Could F-35s Get New Engines by 2027? The US Congress Thinks So – Interesting Engineering

Could F-35s Get New Engines by 2027? The US Congress Thinks So – Interesting Engineering

The conference version of the National Defense Authorization Act of 2022 shows that the U.S. Congress wants new engines to be installed in the current and future F-35 aircraft starting from 2027, Air Force Magazine reported. 

We had earlier reported that the U.S. military would be required to look into re-engining its F-35s towards the end of this decade. The F-16s and A-10C Thunderbolts are close to the end of their lifetimes which means that the bulk of the workload for the U.S. military will fall on F-35s’ shoulders. Under the Adaptive Engine Transition Program (AETP), the U.S. Air Force has already begun work to develop engines that can deliver more power or range as required. 

According to the Air Force Magazine, Congress has sought details of the acquisition strategy and fiscal considerations that the Air Force will apply in its plan to re-engine its F-35As. We had reported that the development cost of the AETP is likely going to be too high for the Air Force to bear alone. However, the U.S. Navy uses a different configuration of the F-35s, where the AETP cannot be deployed in its present form.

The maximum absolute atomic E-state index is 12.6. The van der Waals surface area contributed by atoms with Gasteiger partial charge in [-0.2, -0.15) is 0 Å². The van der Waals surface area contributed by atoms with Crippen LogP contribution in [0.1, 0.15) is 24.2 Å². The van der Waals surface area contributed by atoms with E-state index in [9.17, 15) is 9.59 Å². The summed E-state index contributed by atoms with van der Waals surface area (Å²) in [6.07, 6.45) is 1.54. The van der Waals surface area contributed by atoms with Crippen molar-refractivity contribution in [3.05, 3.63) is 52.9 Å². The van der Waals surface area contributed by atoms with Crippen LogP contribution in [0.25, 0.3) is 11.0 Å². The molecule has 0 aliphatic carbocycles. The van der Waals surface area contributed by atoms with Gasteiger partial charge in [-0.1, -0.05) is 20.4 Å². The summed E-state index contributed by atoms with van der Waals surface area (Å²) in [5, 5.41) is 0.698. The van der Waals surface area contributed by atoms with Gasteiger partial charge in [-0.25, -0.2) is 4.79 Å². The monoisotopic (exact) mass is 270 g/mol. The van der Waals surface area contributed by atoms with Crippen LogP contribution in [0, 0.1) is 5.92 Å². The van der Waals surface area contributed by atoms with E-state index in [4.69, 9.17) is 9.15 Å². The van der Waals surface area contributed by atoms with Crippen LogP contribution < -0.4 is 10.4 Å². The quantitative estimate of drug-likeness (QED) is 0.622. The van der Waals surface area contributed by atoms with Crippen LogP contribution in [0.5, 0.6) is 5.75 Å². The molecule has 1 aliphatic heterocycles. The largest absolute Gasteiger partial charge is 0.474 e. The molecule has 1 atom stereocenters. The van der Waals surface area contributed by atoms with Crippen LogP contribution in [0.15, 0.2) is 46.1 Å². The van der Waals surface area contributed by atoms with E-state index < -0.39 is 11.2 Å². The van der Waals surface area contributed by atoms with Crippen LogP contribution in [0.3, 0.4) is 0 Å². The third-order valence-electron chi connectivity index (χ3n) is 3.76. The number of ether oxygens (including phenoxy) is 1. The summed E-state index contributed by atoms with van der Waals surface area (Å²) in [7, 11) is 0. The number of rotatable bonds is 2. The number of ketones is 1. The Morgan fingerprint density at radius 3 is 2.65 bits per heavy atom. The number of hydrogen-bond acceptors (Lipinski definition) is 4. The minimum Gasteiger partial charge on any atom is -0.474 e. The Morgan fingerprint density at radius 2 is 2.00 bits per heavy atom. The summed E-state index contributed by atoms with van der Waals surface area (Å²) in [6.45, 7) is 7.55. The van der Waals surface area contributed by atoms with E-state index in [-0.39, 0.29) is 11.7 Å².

General Electric (GE) and Pratt and Whitney who have been awarded contracts to develop the AETP are in the midst of testing their prototypes which have been promising. According to the report, the engines deliver a 30 percent increase in range or 40 percent boost in persistence. Additionally, the acceleration on these new engine prototypes has improved by double digits and although ambitious, the companies are prepared to make retrofits beginning in 2027.

A derivative of the AETP could also be developed for the U.S. Navy, although Congress wants the Navy to do the math on this, both on the combative as well as the fiscal fronts, the report said. With Block 4 upgrades currently in development for the F-35, future aircraft will need an improved propulsion system to take advantage of them. If the AETP or its derivative cannot be deployed, the Navy is likely to pick the Enhanced Engine Package (EEP) that Pratt and Whitney are proposing for the F135s engines that currently power the F-35s. 

We are likely to see a flurry of upgrades in terms of the performance and capability of the F-35s in the next few months.